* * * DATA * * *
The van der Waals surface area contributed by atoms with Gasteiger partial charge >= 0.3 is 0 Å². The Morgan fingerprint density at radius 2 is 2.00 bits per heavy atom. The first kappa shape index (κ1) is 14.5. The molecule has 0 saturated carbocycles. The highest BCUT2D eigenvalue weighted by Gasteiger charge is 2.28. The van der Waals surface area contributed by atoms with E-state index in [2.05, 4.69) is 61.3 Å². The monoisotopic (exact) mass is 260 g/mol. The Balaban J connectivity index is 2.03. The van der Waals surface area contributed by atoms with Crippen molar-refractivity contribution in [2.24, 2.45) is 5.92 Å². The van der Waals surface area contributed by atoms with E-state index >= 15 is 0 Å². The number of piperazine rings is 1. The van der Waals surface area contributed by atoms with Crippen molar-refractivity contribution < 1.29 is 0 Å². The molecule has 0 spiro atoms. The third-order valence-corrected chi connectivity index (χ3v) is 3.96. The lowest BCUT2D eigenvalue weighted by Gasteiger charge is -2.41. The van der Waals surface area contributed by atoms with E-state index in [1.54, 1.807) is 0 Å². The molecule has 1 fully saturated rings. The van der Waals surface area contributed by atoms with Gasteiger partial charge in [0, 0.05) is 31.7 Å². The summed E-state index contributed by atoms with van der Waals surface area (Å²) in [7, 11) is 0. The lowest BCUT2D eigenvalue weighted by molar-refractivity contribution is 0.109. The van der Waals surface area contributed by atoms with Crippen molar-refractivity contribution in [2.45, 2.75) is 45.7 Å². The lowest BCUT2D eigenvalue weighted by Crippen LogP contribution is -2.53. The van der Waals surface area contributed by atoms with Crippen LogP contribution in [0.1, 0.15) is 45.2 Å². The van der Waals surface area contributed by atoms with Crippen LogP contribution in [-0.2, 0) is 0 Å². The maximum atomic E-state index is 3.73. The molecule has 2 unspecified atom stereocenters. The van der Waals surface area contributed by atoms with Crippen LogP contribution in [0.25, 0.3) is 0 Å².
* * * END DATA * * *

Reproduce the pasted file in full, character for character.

The van der Waals surface area contributed by atoms with Gasteiger partial charge >= 0.3 is 0 Å². The Morgan fingerprint density at radius 2 is 2.00 bits per heavy atom. The first kappa shape index (κ1) is 14.5. The molecule has 0 saturated carbocycles. The highest BCUT2D eigenvalue weighted by Gasteiger charge is 2.28. The van der Waals surface area contributed by atoms with E-state index in [2.05, 4.69) is 61.3 Å². The monoisotopic (exact) mass is 260 g/mol. The Balaban J connectivity index is 2.03. The van der Waals surface area contributed by atoms with Crippen molar-refractivity contribution in [2.24, 2.45) is 5.92 Å². The van der Waals surface area contributed by atoms with E-state index >= 15 is 0 Å². The number of piperazine rings is 1. The van der Waals surface area contributed by atoms with Crippen molar-refractivity contribution < 1.29 is 0 Å². The molecule has 0 spiro atoms. The third-order valence-corrected chi connectivity index (χ3v) is 3.96. The lowest BCUT2D eigenvalue weighted by Gasteiger charge is -2.41. The van der Waals surface area contributed by atoms with E-state index in [1.54, 1.807) is 0 Å². The molecule has 1 fully saturated rings. The van der Waals surface area contributed by atoms with Gasteiger partial charge in [0, 0.05) is 31.7 Å². The summed E-state index contributed by atoms with van der Waals surface area (Å²) in [7, 11) is 0. The lowest BCUT2D eigenvalue weighted by molar-refractivity contribution is 0.109. The van der Waals surface area contributed by atoms with Crippen molar-refractivity contribution in [2.45, 2.75) is 45.7 Å². The lowest BCUT2D eigenvalue weighted by Crippen LogP contribution is -2.53. The van der Waals surface area contributed by atoms with Crippen LogP contribution in [0.1, 0.15) is 45.2 Å². The van der Waals surface area contributed by atoms with Crippen LogP contribution in [-0.2, 0) is 0 Å². The maximum atomic E-state index is 3.73. The molecule has 2 unspecified atom stereocenters. The van der Waals surface area contributed by atoms with Crippen LogP contribution in [0.25, 0.3) is 0 Å².